This is what decided me to start training in France with a woman master-iconographer who incidentally was the wife of an orthodox priest ! During a full three years I underwent rigorous training and followed Christian-theology courses. In the process, I discovered what was missing in my life as an artist, in other words the spiritual dimension. I was then supposed to return to my photo-lab but finally, as though touched by grace, I opened my studio and headed for Russia. And whereas I had planned for everything in my life, it suddenly was as though Someone Else controlled it in my stead.

At the Beaux Arts Academy I tended to work on impulse, and fast. Just as the icon is contained in a frame, this practice demands of me that I follow a discipline akin to monastic tradition. It focuses the mind and regulates my whole being. For example, it takes five days of precise rituals to prepare a series of plates : twelve layers of levkas (the white coating at the back of the icon) – the number 12 cross-referencing to the apostles – applied every 12 hours using a specific brushing technique, followed by a suitable drying-up period , all consistent with a specific work routine. This art-form, developed over the centuries, is a school that teaches patience and compliance with the rules. And this background, this discipline, affordme access to an inner freedom. In Christendom, I like the concept that there is a time for everything. In iconography, there is a time for each element. When I paint an icon, I become immersed in the reality of things, in the time present, while reconnecting with a timelessness that smacks of eternity.

I live my faith in a very intimate way. I like strolling inside churches , on my own. I feel magnetised. I need transcendency, a vertical dimension. My work goes hand-in-hand with a life of prayer, of silence, of rigour. If any one of these ingredients is missing, then I cannot create icons, just like there can be no fullness in their frames. I believe that the intent of the artist is essential, mine being to render glory unto God. I therefore cannot create without a spiritual approach, without regular reading of the Scriptures which is so very fundamental to enriching the content of my images.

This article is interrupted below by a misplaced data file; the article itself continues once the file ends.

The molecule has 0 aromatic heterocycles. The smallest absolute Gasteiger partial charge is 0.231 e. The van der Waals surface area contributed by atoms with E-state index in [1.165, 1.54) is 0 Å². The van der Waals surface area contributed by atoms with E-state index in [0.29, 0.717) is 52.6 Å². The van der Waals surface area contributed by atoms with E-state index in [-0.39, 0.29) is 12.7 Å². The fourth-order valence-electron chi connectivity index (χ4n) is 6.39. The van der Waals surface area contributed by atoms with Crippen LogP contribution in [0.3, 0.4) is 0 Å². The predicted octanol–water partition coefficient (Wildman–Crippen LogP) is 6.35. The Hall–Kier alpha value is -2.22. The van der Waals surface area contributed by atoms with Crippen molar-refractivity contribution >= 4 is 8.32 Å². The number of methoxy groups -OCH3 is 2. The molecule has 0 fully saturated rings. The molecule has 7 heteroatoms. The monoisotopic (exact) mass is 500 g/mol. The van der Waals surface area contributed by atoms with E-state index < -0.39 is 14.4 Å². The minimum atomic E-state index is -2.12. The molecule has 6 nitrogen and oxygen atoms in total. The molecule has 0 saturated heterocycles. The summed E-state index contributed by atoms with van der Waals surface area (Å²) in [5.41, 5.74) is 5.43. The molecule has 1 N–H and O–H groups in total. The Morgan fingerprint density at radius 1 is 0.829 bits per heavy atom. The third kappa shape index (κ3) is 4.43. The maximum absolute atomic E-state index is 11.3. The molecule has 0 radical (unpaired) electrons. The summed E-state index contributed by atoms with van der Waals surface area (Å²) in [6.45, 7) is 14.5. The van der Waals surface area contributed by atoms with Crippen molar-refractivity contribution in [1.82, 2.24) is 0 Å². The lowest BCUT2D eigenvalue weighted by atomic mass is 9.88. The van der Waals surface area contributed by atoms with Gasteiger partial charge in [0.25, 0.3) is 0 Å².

The downstrokes and upstrokes traced by my paintbrush in the morning are performed during inhalation-retention and exhalation-retention spells through which blows the Holy Spirit. This corporal gymnastics triggers an opening in the gesture and in the heart, so serving to unify body and soul. This approach, though not therapeutic, has helped me make peace with God. The vertical support it has afforded me has embedded me in the earth, has helped me say « yes » to life after the untimely death of my daughter four months into my pregnancy. For years afterwards I remained haunted by doubt and constant self-questioning. And even while painting my icons I never stopped questioning Him, testing HIM until the final realisation that He was not responsible for her death.